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This is Not a Punishment

November 29, 2018

I had a dream about a week ago. 

It probably would sound silly to describe it all in detail, but the emotions in it were really powerful and I woke up sobbing. 

 

The theme was one of sacrifice. In the dream I was a child and I was told that I would have to basically sacrifice myself as a meal for these god-like creatures that had come to the planet. If I didn't do it, someone else would have to take my place. I was terrified and the majority of the dream was me trying to prepare for this sacrifice while attempting to fight off the sense of dread and realization of the amount of pain I would have to endure while I was being eaten alive. 

 

At the end of the dream I was an adult. I came before the god-like creatures with a plate of dishes I'd brought as part of the sacrifice. They tried them and critiqued them. When they were done I told them I was ready. I lowered my head and tried to act brave while I waited for them to rip me apart. The primary creature chortled, 

 

"Eat you?" he asked, "Is that really what you thought this was about? We were never going to eat you. We aren't barbarians. You went through all this work even though you thought we were going to eat you at the end of it?" 

 

He put his giant hand on my shoulder and I started to cry. 

"You did good." He said softly, "Go enjoy your life. You were never meant to be sacrificed." 

 

The dream made me aware of a lot of underlying emotions and beliefs that I didn't realize I'd been carrying around with me since childhood. They were things I've had to continue to dissect and probably will have to keep working to release. 

 

One of these underlying beliefs is a sense of judgement. 

I've been living my life for years with this sense that at any moment the divine gavel will drop and I'll be smashed beneath it. I have been in a state of constant panic about how badly it will hurt when everything comes crashing down and sometimes (many times) I've run around knocking things in my life over to try to speed up the process because the anticipation gets to be too much.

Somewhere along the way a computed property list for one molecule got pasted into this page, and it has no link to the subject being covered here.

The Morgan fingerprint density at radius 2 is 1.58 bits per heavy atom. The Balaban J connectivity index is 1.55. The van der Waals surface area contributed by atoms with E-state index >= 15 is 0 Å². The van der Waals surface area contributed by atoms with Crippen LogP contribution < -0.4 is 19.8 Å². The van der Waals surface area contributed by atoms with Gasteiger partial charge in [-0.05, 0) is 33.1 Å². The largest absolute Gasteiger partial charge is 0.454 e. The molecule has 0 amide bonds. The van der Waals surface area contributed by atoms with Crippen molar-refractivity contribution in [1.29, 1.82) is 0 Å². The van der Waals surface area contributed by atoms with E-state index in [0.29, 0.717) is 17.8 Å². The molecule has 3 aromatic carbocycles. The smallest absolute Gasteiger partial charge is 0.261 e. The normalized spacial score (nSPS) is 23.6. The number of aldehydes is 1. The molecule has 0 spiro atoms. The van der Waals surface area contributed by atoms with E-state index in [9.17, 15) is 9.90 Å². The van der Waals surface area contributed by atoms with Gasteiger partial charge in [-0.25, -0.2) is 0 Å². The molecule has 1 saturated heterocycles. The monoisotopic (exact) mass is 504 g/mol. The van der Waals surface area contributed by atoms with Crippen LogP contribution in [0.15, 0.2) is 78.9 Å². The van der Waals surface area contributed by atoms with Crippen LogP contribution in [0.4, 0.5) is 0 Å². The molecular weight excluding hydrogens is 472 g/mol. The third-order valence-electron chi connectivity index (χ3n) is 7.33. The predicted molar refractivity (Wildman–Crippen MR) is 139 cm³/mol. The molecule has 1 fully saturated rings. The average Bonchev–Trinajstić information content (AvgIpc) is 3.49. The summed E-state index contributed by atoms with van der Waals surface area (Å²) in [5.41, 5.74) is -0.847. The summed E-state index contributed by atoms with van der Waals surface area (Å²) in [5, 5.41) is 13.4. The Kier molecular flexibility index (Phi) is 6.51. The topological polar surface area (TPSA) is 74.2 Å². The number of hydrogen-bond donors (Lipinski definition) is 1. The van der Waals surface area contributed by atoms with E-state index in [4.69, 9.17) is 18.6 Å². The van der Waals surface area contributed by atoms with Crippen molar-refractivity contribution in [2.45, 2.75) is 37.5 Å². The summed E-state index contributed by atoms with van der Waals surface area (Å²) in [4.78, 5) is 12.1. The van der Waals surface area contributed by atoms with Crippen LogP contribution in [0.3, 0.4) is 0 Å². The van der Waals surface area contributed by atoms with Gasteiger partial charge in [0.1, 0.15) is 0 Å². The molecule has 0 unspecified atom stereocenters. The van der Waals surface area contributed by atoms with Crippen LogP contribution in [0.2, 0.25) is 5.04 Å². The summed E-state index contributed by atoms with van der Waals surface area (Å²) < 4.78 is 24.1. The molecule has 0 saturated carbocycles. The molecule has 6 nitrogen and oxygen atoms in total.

When? I ask whatever is in charge of existential topics, When are you going to destroy me? Can't you do it already? Why do I have to wait? Why am I still here? 

 

Yesterday at some point I began to realize that there was no gavel coming to crush me. I was the one who kept crushing myself. I was the one who continued to believe in something that was harmful. It suddenly occurred to me that on an unconscious level I'd been holding on to a belief that my inability to be normal was a punishment. Somewhere, deep down I thought that if I worked hard enough, was kind enough, loving enough, believed enough, did enough... then I would be free from my disease because I believed that the disease was a divine judgment. I saw that part of the reason I get so upset when I have an episode or when I see the effects of schizophrenia in other parts of my life (lack of coordination, slow response, inability to comprehend words) I interpret it as a sign that I have not been enough. 

 

I must have done something terribly wrong, I tell myself over and over again, to deserve to be in this much pain. I must have been a horrible person or committed an atrocious crime that I'm not aware of for my brain to fail me so incomprehensibly. I need to work harder to fix it. I need to do more. I need to do better. I need to BE better. 

 

And then I came to realize that it doesn't matter how hard I work, I can never fix the fact that I have a lifelong brain-disorder and this devastated me.  

"Why?" I asked no-one as I cried and talked to myself, "Why can't I fix it?"

Because, said the voiceless voice, There's nothing to fix. There's nothing wrong with you.  

"What?"

You don't need to fix it. The voice said, You need to accept it. 

That seemed harder than trying to fix the impossible. 

"I don't want to accept it." I told the voice. 

Why not? 

"Because I want to be able to be like everyone else." 

But you are not like everyone else. You are you. Stop comparing yourself. Stop focusing on the things you can't do. You have your own strengths, your own abilities, your own journey. Stop trying so hard to be normal. You aren't and you can't be. 

 

And then I saw that the pain that I have carried was not caused by the disorder. My brain malfunctions from time to time-- in fact it does so frequently, sometimes people don't notice because I've gotten good at hiding it, sometimes I can't hide it and it's painfully obvious that something isn't normal up there. The disorder wasn't a punishment and the pain wasn't the disorder. The pain is me trying to be what I'm not and then judging myself for my failure to be what I never was. 

 

It was like in the dream... Most of the dream I'd been in pain because I knew that I would suffer and die and I kept replaying that suffering while I went through the work of preparing to serve the god-like creatures. Except, what I knew was wrong and actually serving the creatures with things I had created was an honor and not a horrible experience. The pain was never necessary. It was something I believed was necessary and carried with me. 

 

I'm not being punished. I realized. 

If my brain isn't working it's not because I did something to deserve it. I work differently. Sometimes I get mad that I can't work the same, but I can't and that's okay. 

 

Maybe one day that knowledge will slip beneath the level of thoughts and I'll actually believe it. That's what I'm working on now... Believing that it really is okay and that being different doesn't make me worth less than anyone else. 

 

I keep saying it, but believing it takes a little longer. I'll get there one day though. 

 

 

 

 

 

 

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